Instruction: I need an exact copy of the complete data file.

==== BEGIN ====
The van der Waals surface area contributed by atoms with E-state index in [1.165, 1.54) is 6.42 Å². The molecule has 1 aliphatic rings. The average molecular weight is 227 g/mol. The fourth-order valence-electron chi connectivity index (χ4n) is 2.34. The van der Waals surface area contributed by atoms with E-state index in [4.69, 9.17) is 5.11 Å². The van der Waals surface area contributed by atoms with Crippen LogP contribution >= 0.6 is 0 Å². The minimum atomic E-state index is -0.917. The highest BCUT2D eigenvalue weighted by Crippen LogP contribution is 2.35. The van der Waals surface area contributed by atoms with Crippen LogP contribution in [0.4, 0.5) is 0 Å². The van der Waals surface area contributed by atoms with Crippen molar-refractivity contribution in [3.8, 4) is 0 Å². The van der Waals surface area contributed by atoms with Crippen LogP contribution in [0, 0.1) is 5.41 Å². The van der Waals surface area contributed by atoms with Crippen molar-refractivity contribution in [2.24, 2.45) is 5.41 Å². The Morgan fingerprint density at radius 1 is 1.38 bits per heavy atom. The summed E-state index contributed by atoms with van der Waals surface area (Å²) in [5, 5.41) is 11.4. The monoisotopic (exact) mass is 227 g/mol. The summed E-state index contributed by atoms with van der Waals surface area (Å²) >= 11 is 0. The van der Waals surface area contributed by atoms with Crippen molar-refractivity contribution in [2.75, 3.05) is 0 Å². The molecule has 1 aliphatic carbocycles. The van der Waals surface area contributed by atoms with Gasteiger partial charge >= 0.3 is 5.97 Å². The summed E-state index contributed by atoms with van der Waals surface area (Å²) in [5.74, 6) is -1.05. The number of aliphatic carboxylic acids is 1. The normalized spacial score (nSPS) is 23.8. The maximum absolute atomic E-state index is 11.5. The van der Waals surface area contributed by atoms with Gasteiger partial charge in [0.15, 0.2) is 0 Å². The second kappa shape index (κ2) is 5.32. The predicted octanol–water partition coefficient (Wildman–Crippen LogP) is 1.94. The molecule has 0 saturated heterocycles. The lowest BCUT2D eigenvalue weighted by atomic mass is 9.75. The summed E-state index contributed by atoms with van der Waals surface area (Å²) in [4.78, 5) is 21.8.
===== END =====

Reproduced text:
The van der Waals surface area contributed by atoms with E-state index in [1.165, 1.54) is 6.42 Å². The molecule has 1 aliphatic rings. The average molecular weight is 227 g/mol. The fourth-order valence-electron chi connectivity index (χ4n) is 2.34. The van der Waals surface area contributed by atoms with E-state index in [4.69, 9.17) is 5.11 Å². The van der Waals surface area contributed by atoms with Crippen LogP contribution >= 0.6 is 0 Å². The minimum atomic E-state index is -0.917. The highest BCUT2D eigenvalue weighted by Crippen LogP contribution is 2.35. The van der Waals surface area contributed by atoms with Crippen LogP contribution in [0.4, 0.5) is 0 Å². The van der Waals surface area contributed by atoms with Crippen molar-refractivity contribution in [3.8, 4) is 0 Å². The van der Waals surface area contributed by atoms with Crippen LogP contribution in [0, 0.1) is 5.41 Å². The van der Waals surface area contributed by atoms with Crippen molar-refractivity contribution in [2.24, 2.45) is 5.41 Å². The Morgan fingerprint density at radius 1 is 1.38 bits per heavy atom. The summed E-state index contributed by atoms with van der Waals surface area (Å²) in [5, 5.41) is 11.4. The monoisotopic (exact) mass is 227 g/mol. The summed E-state index contributed by atoms with van der Waals surface area (Å²) >= 11 is 0. The van der Waals surface area contributed by atoms with Crippen molar-refractivity contribution in [2.75, 3.05) is 0 Å². The molecule has 1 aliphatic carbocycles. The van der Waals surface area contributed by atoms with Gasteiger partial charge >= 0.3 is 5.97 Å². The summed E-state index contributed by atoms with van der Waals surface area (Å²) in [5.74, 6) is -1.05. The number of aliphatic carboxylic acids is 1. The normalized spacial score (nSPS) is 23.8. The maximum absolute atomic E-state index is 11.5. The van der Waals surface area contributed by atoms with Gasteiger partial charge in [0.15, 0.2) is 0 Å². The second kappa shape index (κ2) is 5.32. The predicted octanol–water partition coefficient (Wildman–Crippen LogP) is 1.94. The molecule has 0 saturated heterocycles. The lowest BCUT2D eigenvalue weighted by atomic mass is 9.75. The summed E-state index contributed by atoms with van der Waals surface area (Å²) in [4.78, 5) is 21.8.